One thing is clear: the capuchins have forced us to set the bar higher. A flake alone is not enough. The hunt now begins to find a new kind of artefact that is quintessentially human in its style of manufacture and use as a tool. Perhaps something like the hand axe that we see with Homo erectus much later, 1.6 million years ago.

https://cosmosmagazine.com/palaeontology/stone-tools-may-not-have-been-made-by-human-ancestors-research-finds?hl=1&noRedirect=1
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Bud Brewster
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PostPosted: Sun Jun 23, 2024 3:02 pm    Post subject: Reply with quote

________________________________

One problem with the idea of intelligent aquatic creatures is the fact they'd need something similar to hands in order to do the things necessary to build an undersea civilization. However, if some of the species have evolved both intelligence and a common language, they could work together.

For example, if one-or-more species actually have evolved hand-like appendages, they could assist the other species by constructing the objects necessary. And if their method of communication is telepathic, this collaboration would be far more efficient than mankind's methods.

In other words, some species would be architects, while other species are the construction workers. Very Happy

On that note, Gord and Pye-rate also brought up interesting questions relevant to my story idea.

Under what circumstance are "tools" really needed on an all-water world?

I'm not suggesting that the Aguaticans on my all-ocean planet will need tools the same as we do. But the fact that they live in such a very different environment than ours means the challenges they face in their efforts to survive and advance are not the same as ours.

For example, aquatic life forms don't have to deal with changes in seasonal temperatures. They don't have to worry about inclement weather.

The don't have to invent better means of transportation than simply walking. They can literally "fly" over any terrain on the ocean floor.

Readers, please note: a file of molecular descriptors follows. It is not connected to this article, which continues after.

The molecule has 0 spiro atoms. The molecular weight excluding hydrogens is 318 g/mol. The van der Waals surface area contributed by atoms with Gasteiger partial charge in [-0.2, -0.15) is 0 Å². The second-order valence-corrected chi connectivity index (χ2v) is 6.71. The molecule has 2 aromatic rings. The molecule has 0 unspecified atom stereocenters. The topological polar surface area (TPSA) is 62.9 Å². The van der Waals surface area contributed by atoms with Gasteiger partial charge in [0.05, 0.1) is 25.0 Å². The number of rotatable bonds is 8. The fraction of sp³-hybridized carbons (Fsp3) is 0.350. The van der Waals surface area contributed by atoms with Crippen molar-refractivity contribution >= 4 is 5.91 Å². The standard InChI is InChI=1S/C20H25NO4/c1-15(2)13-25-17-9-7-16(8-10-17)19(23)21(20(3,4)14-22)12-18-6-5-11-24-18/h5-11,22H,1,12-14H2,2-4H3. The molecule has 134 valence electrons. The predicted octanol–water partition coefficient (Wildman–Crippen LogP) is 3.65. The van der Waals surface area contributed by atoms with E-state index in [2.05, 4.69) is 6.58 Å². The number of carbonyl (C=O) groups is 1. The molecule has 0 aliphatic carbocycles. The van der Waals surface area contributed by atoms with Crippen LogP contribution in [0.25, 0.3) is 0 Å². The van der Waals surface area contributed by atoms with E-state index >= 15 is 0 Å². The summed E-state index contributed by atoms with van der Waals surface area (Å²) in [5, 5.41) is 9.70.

They're all surrounded by an abundance of food, and they can literally eat anything that swims by! Shocked

They have no need for physical structures like houses which protect them from dangerous weather or drastic temperature changes. The same is true for roads. And they don't need to "clear the land" for cultivation.

In short, their need to develop technology is based on an environment so different from ours that almost none of the rules which apply to our technology can be applied to theirs.

I underlined the word "almost" for a reason. I'll leave it you folks to figure out which rules DO apply to both them and us.

Wait . . . Shocked

Oh, what the hell. Here's a few areas I'm sure you've already thought of.

High speed transportation - If an aquatican needs to get somewhere faster than it can swim, it requires a fast submarine, the way we use buses and commercial airlines.






Long range communication - Obviously these guys will need cell phones!

Medical facilities - Everybody gets sick or injured from time to time . . . even fish! These guys will need clinics and hospitals on the ocean floor!

No, wait . . . mobile hospitals in big submarines which cruise around to the areas where they're needed the most! Very Happy






Wow, see how much fun it is to come up ideas for Aquatica? Very Happy
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Is there no man on Earth who has the wisdom and innocence of a child?
~ The Space Children (1958)